Keystone XL Opponents Turn Up Heat on Obama's Faux "Grassroots"
Organizing For Action, say critics, cannot address climate change and remain silent on tar sands pipeline
Organizing for Action, the so-called 'grassroots arm' of the Obama administration, was designed to harness the youthful and hopeful energy of its members, and bring the political energy generated during the previous presidential campaigns to help support the current White House agenda.
In the last week, however, the group itself has become a target for progressive activists who are fed up with the president's refusal to take a firm position against tar sands development in Canada and the growing threat of climate change.
Specifically, OFA has drawn ire for refusing to take a stance against the Keystone XL pipeline which remains under review by Obama's State Department. Even as its members reportedly want Obama to reject the project, OFA has followed the White House's lead by refusing to discuss the matter until the State Dept. review is complete.
“If you’re going to be a grass roots, you have to actually listen to the grass roots,” said Daniel Kessler, spokesman for 350.org, in an interview with Politico on Monday.
“I think they’re going to have to respond to calls to address these issues,” he added. “You cannot expect to have the passion of the people if you’re not satisfying what their demands are.”
Politico's reporting explores how groups like Bold Nebraska and CREDO Action have voiced regret that OFA refuses to engage in an issue that so many have clearly been galvanized by:
They’re pointing to talking points OFA has handed out to supporters and people who attend its events in which the group says that “if people believe that Keystone XL is the primary fight to be engaged in, there are many groups who have taken a position, and we are happy to make suggestions about who volunteers might work with on that or other issues.”
Jane Kleeb of Bold Nebraska said OFA can’t avoid Keystone forever.
“Since climate change is such a huge issue for the president’s base, they’re not going to be able to dance around that,” she said.
Kessler said OFA could use its millions of members — and connections to Obama — to drive the conversation around environmental issues toward action.
Specifically, Kessler said OFA could work to get the president to reject the pipeline, enact carbon regulations and help close coal plants. It should also push Obama to support a moratorium on fracking until government reviews on the practice are complete and work to develop a national energy policy that weans the U.S. off fossil fuels.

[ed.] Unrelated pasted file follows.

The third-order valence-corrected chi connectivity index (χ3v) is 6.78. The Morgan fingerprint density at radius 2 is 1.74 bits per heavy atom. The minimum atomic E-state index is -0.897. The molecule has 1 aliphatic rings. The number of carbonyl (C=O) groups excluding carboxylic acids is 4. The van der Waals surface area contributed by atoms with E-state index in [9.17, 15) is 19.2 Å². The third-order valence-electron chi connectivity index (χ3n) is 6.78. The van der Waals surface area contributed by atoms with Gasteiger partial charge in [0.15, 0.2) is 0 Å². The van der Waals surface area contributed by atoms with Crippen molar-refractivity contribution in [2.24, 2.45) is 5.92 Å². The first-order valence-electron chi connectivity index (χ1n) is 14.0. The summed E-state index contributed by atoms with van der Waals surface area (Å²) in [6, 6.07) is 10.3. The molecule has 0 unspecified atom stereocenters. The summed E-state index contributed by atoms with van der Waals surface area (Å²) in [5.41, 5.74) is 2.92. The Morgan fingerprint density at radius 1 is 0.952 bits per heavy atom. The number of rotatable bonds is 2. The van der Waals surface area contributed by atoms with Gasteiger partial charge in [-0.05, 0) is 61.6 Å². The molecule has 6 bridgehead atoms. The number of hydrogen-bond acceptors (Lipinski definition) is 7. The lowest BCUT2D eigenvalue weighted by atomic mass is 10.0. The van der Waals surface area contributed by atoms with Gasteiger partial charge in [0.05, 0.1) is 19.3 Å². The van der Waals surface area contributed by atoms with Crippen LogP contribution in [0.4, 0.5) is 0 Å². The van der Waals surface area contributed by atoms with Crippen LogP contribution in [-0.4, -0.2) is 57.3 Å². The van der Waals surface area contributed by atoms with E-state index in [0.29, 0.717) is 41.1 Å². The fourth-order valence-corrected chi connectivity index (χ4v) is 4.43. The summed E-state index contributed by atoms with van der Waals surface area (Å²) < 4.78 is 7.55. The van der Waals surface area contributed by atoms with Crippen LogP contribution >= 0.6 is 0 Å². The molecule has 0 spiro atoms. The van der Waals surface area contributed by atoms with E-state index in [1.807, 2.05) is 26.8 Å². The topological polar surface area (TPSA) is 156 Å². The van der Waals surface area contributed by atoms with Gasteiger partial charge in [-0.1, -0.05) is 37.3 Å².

Last week, Buzzfeed obtained a "climate change fact sheet" put out by OFA to its regional leaders and members. In part, the circulated talking points come with a warning: “Volunteers from Credo Action or other organizations may attend your planning session and want to demand that we work on the Keystone XL pipeline."
As Buzzfeed noted, CREDO Mobile had called on its 3 million members to attend OFA planning sessions “to make sure stopping Keystone XL is part of the conversation.” In that story, Buzzfeed also interviewed 350.org's Kessler who said the memo talking points showed a “real anxiety within OFA — and maybe at the White House — that their supporters want a rejection and that in some way they need to be held in check.”
And the Huffington Post adds:
In early April, more than 1,000 activists protested [an Obama] fundraiser in San Francisco. February brought the largest environmental rally in U.S. history outside the White House. In a petition organized by CREDO, The Other 98% and Rainforest Action Network, more than 50,000 people pledged to commit civil disobedience if Keystone is approved -- with some vowing to get arrested in front of OFA offices.
Climate activists were initially heartened by OFA's decision to tackle their issue, which has remained in the background in Washington since Congress failed to pass cap-and-trade legislation in 2009. But the organization's failures to address Keystone, an issue that's been at the core of the environmental advocacy movement for years now, signals an identity crisis for OFA as it seeks to emphasize its grassroots credentials.
"OFA can't keep ignoring the pipeline in the room," said Jamie Henn, a spokesman for the climate advocacy group 350.org. "Environmentalists, young people, and progressives have made it very clear that Keystone XL is their top climate priority for the president, because it's a decision that he gets to make all by himself. OFA working on climate without advocating against Keystone XL would be like the president campaigning for LGBT rights without taking a position on gay marriage."
"If President Obama rejects the pipeline, I'm sure that thousands of environmentalists would be glad to volunteer for OFA and support much of the president's agenda," he added. "But those people aren't going to knock on a single door or make a single phone call if the president sells them out to Big Oil."
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